I don't recommend it.
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Thu Aug 4, 2016
Fonda answered:
I am the buyers agent on the purchase of a relo home. I have submitted a list of repairs with inspections. This is my first relo, what should I expect next?
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Thu Apr 28, 2016
Mary asked:
I am in the sales industry and looking to sell my condo, of which I have over $40k in equity and looking to buy a new condo from a local Builder. My dilemma is I just started a new job mid-January…
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Tue Feb 9, 2016
Monica Davis answered:
There are midcentury modern homes in pockets around the James River. Look at the neighborhoods of Crestwood Farms and Highland Hills south of the river and Westham north of the river.
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Mon Feb 1, 2016
Amelia Robinette answered:
mary - no one from trulia monitors this forum. you'll need to contact customer service to get help with this.
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Tue Jan 26, 2016
Eugene answered:
Send me your email and I will be happy to send you a list of homes in the area you are looking to locate. Veterans are not limited to VA property's, any property that accepts VA loans is eligible. I am a veteran and I purchased my home through the VA. If you would like direct assistants contact me ... more
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Sat Jan 16, 2016
Bluehelix3 answered:
I grew up in Bexley in the 70s and 80s. Most of the kids attended private school. I and some others were unfortunate enough to attend Chesterfield schools. It was awful. The education was substandard, resources severely lacking, teachers were shrewish, mediocre at best, always with a sour face, an attitude of petty government entitlement, and a list of contract grievances. German Shepherd drug dogs in the hallways between classes, ONE field trip in my entire time in that terrible school system. The ride on the school bus was an unwanted adventure to the other side of the tracks and the kids with associated behavior problems. Every day. The comment is right on about the surrounding dissimilar homes and the demographic issues. Back then you always had quite a drive just to get to the grocery, shopping, school, even a convenience store. Much of that has changed, but it was never high-end or even mildly "nice." You would pay a fair sum for a beautiful home in Bexley back then, only to have to drive to the West End or other area essentially across town for pleasant shopping in a decent area commensurate with your neighborhood. And the HOA was a bunch of total dicks. No private security, no gate house, no gate, no pool, no golf course, no meeting room...I am not sure what they mean by "planned community when so little was actually planned. Oh but you have the yearly joy of setting up those blasted candles in paper bags in the rain every year. Fun. Richmond blows anyway. Find a better neighborhood in a nicer city. ... more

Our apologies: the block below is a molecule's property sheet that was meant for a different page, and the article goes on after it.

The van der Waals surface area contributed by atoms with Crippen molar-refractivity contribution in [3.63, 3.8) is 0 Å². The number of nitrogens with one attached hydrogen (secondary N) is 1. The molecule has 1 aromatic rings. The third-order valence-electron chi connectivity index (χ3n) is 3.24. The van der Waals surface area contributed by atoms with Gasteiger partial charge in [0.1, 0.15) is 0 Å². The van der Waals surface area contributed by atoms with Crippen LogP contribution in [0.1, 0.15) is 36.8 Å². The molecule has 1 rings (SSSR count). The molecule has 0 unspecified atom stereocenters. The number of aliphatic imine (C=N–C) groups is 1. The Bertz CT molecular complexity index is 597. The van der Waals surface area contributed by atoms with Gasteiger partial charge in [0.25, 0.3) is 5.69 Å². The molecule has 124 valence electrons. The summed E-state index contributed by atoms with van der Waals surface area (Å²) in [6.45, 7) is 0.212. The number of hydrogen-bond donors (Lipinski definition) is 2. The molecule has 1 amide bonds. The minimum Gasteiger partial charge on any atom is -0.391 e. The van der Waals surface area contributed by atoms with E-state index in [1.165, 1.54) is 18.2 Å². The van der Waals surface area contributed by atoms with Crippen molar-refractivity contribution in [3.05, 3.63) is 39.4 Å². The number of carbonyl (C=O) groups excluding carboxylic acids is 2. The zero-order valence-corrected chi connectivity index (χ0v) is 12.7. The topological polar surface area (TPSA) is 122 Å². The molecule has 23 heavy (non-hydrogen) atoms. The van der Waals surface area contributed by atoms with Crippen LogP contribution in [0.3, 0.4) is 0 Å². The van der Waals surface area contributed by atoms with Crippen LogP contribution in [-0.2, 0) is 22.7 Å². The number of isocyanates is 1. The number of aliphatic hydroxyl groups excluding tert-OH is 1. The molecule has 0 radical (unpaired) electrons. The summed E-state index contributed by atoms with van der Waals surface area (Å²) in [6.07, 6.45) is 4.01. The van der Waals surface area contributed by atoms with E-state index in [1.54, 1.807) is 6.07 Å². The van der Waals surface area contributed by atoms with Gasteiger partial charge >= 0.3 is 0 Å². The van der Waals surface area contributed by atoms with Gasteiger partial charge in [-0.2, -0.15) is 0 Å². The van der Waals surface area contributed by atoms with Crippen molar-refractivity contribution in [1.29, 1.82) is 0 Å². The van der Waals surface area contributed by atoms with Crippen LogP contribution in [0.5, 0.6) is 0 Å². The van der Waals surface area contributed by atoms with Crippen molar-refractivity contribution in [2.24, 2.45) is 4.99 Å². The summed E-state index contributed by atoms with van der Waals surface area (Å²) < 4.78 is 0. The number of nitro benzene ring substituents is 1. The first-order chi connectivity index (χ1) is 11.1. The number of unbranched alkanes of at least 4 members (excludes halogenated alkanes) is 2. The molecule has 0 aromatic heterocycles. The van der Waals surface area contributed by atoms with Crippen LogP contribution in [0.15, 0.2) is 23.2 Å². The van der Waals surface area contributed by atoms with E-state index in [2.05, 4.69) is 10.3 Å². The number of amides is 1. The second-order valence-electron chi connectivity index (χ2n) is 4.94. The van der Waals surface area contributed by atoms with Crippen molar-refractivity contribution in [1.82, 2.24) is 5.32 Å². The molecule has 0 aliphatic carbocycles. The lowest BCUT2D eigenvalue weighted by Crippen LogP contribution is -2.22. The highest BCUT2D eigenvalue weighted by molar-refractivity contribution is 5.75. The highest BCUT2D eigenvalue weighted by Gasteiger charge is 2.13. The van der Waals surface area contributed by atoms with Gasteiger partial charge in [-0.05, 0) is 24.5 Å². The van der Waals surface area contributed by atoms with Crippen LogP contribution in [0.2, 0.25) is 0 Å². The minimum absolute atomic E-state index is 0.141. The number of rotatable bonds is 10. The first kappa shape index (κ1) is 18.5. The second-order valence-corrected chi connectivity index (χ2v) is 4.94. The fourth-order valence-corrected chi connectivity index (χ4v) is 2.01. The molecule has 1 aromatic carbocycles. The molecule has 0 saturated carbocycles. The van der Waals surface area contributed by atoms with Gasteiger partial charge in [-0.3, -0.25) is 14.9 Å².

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Fri Jan 1, 2016
Alysse Musgrave answered:
No, only through a refinance, not a new purchase.

Don't Let Them Make a Monkey Out of You! Follow the links below.

Alysse Musgrave
Consumer Advocate
Exclusive Buyer Agent

Best selling author of Buying a Home: Don't Let Them Make a Monkey Out of You! US, Texas, and Spanish versions available. ... more
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Sat Nov 14, 2015
Andy Klemm answered:
That's a valid question. As far as I know that can't be done. May I offer this solution? The Richmond MLS allows multiple recipients of searches. I would be more than happy to set a search up for you. Please send me an email with the search criteria to at your convenience.

An added advantage of using the local MLS is that you will receive accurate real time information and updates.

I'm looking forward to hearing from you. Thanks Andy Klemm, Broker EQUITY REALTY 804-402-2700